Wednesday, June 11, 2014

The Shepherd’s Christmas

Story by John Miller

A few hours into his long night’s watch, the young shepherd stood guarding his flock. His eyes and ears strained to catch the slightest sound of any nearby predator.  His sheep lay sleeping, having filled their bellies on the sparse but rich green grasses of desert fields and had quenched their thirst from clear still waters. Each sheep had been carefully inspected and an ointment applied to the heads of those with open sores to keep insects from disturbing them.

The lowly shepherd, having led and guarded his flock by day, had settled them for a secure nights rest. He had given careful attention to the young unblemished lambs that were so few among the sheep.  As was the Abrahamic tradition, these sacrificial lambs were his highly valued possession and were to be closely guarded day and night. This was his night watch; his ancient duty recently entrusted to him by his older brother who slept nearby, leaning against an outcropping of a large smooth rock. His song of security and comfort to his flock was more an occasional “clicking” of his tongue to the roof of his mouth mixed with a soft, low humming. The sheep knew him.

From a distant field, he could hear the lonely song of another shepherd standing watch over his flock. His was a soft, mellow whistle with an occasional high pitch.  Each shepherd in his solitude was grateful for the watchful eye and ear of the distant other. Their keenly sharpened search beyond their flocks into the dark surrounding fields for predators was a combined effort for these men.  All was calm and quiet. All was well on this silent night in the fields outside of Bethlehem.

Suddenly, there came a heavenly event, a resounding sound in the dark skies that would forever change these lowly shepherds; would change the world. The young shepherd prodded his sleeping brother awake with his staff. “Get up, brother, there’s something happening,” he cried out. Fear gripped the shepherds until an angel of the Lord appeared to them and the glory of the Lord shone around them.  These simple men had never seen an angel. They fell to the ground to hide their faces. Their sheep stirred but remained asleep.

The angel spoke to them saying, “You have nothing to fear! I come to proclaim good news to you – tidings of great joy to be shared by the whole people. This day in David’s city a savior has been born to you, the Messiah and the Lord. Let this be a sign to you: in a manger you will find an infant wrapped in swaddling clothes.” Hearing this, the shepherds lifted their eyes to the skies to see a multitude of heavenly hosts praising God and saying, “Glory to God in the highest and on earth peace, good will toward men.”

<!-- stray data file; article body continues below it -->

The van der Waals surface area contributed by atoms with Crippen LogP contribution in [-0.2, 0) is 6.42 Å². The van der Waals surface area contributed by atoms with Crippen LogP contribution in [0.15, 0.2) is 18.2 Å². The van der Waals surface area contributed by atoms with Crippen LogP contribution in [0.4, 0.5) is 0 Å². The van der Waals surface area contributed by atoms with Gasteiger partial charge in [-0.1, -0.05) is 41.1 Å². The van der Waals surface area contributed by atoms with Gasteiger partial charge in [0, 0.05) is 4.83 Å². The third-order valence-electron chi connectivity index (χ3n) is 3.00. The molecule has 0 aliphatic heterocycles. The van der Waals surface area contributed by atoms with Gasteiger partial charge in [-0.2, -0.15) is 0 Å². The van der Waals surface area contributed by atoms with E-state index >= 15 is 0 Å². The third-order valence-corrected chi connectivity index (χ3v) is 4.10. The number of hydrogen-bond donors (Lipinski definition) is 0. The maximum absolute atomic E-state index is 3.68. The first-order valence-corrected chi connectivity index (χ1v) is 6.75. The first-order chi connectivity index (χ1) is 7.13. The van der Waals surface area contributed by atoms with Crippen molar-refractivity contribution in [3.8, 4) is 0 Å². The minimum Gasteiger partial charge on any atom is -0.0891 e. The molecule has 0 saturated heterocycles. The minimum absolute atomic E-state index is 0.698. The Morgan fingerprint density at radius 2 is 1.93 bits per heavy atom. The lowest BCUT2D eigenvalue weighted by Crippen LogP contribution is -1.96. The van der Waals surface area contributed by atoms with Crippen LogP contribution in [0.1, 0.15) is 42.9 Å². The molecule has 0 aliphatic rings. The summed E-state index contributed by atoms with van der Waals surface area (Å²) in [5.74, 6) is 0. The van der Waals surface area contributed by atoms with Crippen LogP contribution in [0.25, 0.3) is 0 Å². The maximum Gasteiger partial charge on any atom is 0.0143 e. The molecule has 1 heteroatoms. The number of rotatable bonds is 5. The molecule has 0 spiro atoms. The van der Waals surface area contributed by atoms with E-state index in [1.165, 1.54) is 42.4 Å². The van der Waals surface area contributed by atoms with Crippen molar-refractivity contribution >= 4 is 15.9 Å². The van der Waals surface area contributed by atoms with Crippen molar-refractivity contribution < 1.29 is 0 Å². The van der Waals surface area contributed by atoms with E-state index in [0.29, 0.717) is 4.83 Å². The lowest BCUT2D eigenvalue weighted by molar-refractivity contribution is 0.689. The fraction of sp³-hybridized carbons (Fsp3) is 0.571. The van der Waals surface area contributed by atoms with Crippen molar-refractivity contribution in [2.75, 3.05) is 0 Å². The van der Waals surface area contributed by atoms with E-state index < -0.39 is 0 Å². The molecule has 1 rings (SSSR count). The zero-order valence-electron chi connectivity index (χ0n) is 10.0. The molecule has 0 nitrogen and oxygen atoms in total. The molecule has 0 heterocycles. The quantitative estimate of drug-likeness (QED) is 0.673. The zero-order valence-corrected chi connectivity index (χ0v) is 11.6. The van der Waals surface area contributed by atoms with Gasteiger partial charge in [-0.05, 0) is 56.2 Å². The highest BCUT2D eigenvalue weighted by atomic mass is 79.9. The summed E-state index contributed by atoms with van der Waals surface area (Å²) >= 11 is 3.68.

When the angels had returned to heaven, the two shepherds said to one another,”Let us go over to Bethlehem and see this event which the Lord has made known to us.”  As they crossed the fields, they called to the distant shepherds to join them. Each man left his flocks behind, unguarded by humans. They acted in trust of the angel’s words of proclamation; invited by heavenly hosts, their focus was on beholding the miraculous sight of the Infant Lord.  The shepherds girded their robes at their belts in order to run fast into the town of Bethlehem, whose name means “House of Bread.”

Approaching the manger, the shepherds fell to their knees several feet away from the Infant’s crib. “May we draw closer to see his face, please?” they begged. Their chests heaved and lungs burned from running from their fields.

“Sir, we unclean. Our clothes are ragged and dusty. Dear lady, we have no gift for your Child, except our hearts that pound with excitement inside our chests. We ran from the fields when the angel of the Lord told us of his birth. We left our flocks unattended. We must trust His angels to guard them while we are away.” Their calloused, trembling hands reached out towards the Child’s parents in their plea for permission to come into His presence. “Is it true? Is this child really the Lord? They asked. With heads bowed, they waited for the parent’s response in silent hope.

“Come near,” was Mary’s reply. He is sleeping but I will hold him up for you to see.” The shepherds’ eyes shifted to Joseph, who nodded in silent agreement with his wife. The men crawled close to the Child and his mother. None dare stand in the holy presence of the Lord.

“Welcome, to the world, Lord. We are unworthy beggars before you.” they uttered to the Child. Their quivering lips gave way to silence, as time stood still in their hearts. They gazed for long moments upon the face of the Child. “Thank you sir and dear lady,” they whispered and slowly backed away with heads bowed.  A deeper understanding of the angel’s proclamation had come to them. These lowly men, of no account to the rich townspeople or to the priests and scribes of the synagogue, were chosen to be the first human visitors to the Infant Christ, the Messiah.

 Christ was first revealed - not to honorable and distinguished witnesses - He passed by them, and chose shepherds, humble men of no rank. God’s promise in Chapter 3 of the Book of Genesis, the “seed of woman” was fulfilled in this infant Son of God. This awesome truth was imparted to simple men and in a manner that God saw fit.  Our God Incarnate who became the Word made flesh, Christ the Messiah, The Bread of Life and The Lamb of God was first welcomed into the world by lowly shepherds. After all, their work was to raise and protect the unblemished lambs that would be sacrificed at the coming Feast of Pentecost. By the power of the Spirit, they understood the simple, purposeful and yet unspoken holy name, “Lamb of God.” 

The Infant Child that was refused a decent space for birth in the town of Bethlehem had been given space in the hearts of simple men; had become their first Christmas gift to be shared with the world. Their hearts burned with joy, as they humbly received this gift of God’s grace. They believed. They understood. They would be the first human messengers of Christmas.